How to tell where the user is pointing with a kinect

edited August 2017 in Kinect

I've been using the kinect 2 and it works pretty well in Processing 3 but now I want to develop some interactivity.

What I want to do is to get the data from the 3D skeleton and tell what object the user is pointing to.

Like point at the lamp and the lamp turns on.

Point at the PC a video starts playing.

Controlling the objects is easy but I'm having a lot of trouble conceptualizing the 3D picking.

How do I detect what the 3D skeleton is pointing at? I can imagine I should cast a ray out of their hand down the finger and check the intersection with collision detection spheres but I have no clue how to implement that. I've tried with some vectors but I just can't check collisions with them. I've read some of the 3D picking threads but they all talk about picking objects with the mouse.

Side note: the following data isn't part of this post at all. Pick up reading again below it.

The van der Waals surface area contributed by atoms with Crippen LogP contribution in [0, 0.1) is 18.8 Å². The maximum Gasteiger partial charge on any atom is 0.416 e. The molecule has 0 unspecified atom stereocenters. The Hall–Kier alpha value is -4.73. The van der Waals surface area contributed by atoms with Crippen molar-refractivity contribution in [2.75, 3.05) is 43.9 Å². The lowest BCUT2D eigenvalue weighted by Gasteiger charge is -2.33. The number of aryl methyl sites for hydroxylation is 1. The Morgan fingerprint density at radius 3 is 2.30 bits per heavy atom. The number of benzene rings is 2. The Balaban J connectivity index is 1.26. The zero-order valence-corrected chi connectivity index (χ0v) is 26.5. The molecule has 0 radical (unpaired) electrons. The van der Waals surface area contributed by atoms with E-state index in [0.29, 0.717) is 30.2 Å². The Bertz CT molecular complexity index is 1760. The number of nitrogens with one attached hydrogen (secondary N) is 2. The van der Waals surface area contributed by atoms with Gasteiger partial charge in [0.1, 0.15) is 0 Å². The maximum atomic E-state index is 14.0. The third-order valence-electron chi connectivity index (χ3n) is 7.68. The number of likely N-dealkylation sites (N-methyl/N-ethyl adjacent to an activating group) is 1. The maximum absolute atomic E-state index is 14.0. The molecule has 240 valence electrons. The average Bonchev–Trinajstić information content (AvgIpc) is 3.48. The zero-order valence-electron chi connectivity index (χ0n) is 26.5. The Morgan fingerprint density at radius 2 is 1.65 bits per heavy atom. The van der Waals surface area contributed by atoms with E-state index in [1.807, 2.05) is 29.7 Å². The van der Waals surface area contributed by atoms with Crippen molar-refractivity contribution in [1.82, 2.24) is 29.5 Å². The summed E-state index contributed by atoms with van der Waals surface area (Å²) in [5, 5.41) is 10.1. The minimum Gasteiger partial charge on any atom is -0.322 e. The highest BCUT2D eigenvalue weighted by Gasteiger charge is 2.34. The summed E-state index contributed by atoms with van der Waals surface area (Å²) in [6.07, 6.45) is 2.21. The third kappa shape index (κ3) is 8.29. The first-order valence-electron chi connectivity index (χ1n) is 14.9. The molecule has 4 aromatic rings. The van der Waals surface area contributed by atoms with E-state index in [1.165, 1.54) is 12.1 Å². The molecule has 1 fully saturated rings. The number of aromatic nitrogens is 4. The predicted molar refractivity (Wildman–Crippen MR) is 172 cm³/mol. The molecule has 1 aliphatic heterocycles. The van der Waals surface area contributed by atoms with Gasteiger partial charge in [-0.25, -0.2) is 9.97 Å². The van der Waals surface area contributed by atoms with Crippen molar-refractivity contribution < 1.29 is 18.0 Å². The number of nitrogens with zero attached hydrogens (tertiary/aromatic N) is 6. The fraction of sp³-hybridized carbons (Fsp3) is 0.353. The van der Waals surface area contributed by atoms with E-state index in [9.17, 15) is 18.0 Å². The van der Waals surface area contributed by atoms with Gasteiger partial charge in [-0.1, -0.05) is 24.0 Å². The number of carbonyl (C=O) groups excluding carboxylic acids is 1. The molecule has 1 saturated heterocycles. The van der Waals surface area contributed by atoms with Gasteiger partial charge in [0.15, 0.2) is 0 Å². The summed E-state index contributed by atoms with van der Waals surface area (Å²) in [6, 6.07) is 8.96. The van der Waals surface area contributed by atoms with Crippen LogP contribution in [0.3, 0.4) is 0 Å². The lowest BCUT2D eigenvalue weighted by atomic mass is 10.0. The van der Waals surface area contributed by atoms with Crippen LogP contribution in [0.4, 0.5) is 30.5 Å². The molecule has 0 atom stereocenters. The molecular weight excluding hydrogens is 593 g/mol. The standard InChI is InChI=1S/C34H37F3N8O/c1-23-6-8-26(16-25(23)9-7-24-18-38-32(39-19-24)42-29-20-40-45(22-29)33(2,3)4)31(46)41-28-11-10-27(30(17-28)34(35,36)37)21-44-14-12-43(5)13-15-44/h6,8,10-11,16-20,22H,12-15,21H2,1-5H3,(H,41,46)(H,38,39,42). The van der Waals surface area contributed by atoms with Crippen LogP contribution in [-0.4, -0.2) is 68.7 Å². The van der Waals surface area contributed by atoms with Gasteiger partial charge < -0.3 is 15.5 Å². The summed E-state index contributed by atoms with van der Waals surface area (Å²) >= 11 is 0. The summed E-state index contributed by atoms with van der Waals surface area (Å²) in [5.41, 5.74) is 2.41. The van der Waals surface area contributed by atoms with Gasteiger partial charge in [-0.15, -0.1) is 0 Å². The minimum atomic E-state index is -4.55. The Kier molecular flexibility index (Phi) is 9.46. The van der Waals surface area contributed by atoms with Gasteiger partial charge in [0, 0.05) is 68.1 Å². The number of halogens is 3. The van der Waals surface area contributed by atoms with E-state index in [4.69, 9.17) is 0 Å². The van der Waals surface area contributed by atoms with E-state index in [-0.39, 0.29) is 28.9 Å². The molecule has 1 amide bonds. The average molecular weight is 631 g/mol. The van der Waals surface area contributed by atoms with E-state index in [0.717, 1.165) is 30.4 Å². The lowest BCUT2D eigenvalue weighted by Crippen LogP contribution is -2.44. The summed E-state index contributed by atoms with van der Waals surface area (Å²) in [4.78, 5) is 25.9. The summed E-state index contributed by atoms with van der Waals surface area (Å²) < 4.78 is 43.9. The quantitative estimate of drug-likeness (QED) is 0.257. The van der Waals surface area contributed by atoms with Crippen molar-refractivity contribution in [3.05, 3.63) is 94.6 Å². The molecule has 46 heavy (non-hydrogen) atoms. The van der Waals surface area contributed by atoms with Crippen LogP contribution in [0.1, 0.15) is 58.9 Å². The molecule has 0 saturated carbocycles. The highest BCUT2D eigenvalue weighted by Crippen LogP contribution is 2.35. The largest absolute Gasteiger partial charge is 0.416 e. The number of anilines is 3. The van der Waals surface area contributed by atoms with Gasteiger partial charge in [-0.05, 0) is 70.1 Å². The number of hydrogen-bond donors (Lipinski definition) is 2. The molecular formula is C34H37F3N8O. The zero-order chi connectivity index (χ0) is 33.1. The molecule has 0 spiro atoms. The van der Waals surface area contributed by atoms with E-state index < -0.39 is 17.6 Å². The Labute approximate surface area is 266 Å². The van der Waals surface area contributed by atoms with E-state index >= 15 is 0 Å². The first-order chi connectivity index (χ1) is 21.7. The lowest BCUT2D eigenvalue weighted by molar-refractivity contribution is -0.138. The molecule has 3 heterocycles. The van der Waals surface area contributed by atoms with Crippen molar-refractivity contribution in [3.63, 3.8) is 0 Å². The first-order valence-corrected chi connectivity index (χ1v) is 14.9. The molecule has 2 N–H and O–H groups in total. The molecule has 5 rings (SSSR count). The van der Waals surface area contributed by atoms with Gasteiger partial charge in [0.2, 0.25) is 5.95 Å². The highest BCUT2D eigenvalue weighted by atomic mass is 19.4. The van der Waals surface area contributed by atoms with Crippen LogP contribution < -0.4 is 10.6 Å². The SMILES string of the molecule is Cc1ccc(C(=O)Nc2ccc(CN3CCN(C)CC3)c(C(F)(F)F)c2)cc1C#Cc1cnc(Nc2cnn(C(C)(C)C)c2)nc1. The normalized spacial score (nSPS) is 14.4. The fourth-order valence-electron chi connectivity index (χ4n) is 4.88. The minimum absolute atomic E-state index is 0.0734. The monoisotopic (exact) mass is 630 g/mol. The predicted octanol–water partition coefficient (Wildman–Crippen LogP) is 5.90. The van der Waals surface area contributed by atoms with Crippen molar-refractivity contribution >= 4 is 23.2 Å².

Can anyone help me with this? I'm using the latest processing 3.3.5.


  • edited August 2017

    Thank you for the links. I've read through them but I'm having a conceptual problem. As I said above the examples of 3d picking in the forum deal with clicking from the camera point of view.

    What I need is more like shooting a bullet out of a "gun" in 3d space. The gun is in the user's hand.

  • So the index finger is your gun

    In which form do you have its orientation?

    Two angles? Spherical angle?

  • I'm creating a line between handpoint and index fingerpoint. It seems to be a good aproximation of where you are pointing.

  • So you don't have angles yet but 2 3D points?


  • Yes. With those 2 3D points I can draw a 3D line basically.

  • And now we need to make the line longer and longer until it hits a target - like eg. your lamp